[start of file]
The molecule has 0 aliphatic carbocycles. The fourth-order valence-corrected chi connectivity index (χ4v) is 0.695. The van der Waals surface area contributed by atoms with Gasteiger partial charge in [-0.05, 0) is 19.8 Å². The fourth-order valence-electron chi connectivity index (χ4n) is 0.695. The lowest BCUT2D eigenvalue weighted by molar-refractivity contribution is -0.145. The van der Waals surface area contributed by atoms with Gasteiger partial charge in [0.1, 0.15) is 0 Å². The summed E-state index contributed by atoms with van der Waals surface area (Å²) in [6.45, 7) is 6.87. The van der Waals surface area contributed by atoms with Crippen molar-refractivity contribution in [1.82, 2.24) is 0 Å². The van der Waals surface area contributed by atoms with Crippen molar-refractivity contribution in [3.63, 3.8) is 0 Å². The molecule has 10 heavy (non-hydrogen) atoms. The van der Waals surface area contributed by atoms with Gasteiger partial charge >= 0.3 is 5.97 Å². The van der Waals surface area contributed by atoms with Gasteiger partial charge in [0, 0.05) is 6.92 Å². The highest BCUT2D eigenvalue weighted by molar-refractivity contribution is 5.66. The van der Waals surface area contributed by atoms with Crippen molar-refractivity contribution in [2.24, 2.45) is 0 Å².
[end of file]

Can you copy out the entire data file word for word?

The molecule has 0 aliphatic carbocycles. The fourth-order valence-corrected chi connectivity index (χ4v) is 0.695. The van der Waals surface area contributed by atoms with Gasteiger partial charge in [-0.05, 0) is 19.8 Å². The fourth-order valence-electron chi connectivity index (χ4n) is 0.695. The lowest BCUT2D eigenvalue weighted by molar-refractivity contribution is -0.145. The van der Waals surface area contributed by atoms with Gasteiger partial charge in [0.1, 0.15) is 0 Å². The summed E-state index contributed by atoms with van der Waals surface area (Å²) in [6.45, 7) is 6.87. The van der Waals surface area contributed by atoms with Crippen molar-refractivity contribution in [1.82, 2.24) is 0 Å². The van der Waals surface area contributed by atoms with Crippen molar-refractivity contribution in [3.63, 3.8) is 0 Å². The molecule has 10 heavy (non-hydrogen) atoms. The van der Waals surface area contributed by atoms with Gasteiger partial charge >= 0.3 is 5.97 Å². The van der Waals surface area contributed by atoms with Gasteiger partial charge in [0, 0.05) is 6.92 Å². The highest BCUT2D eigenvalue weighted by molar-refractivity contribution is 5.66. The van der Waals surface area contributed by atoms with Crippen molar-refractivity contribution in [2.24, 2.45) is 0 Å².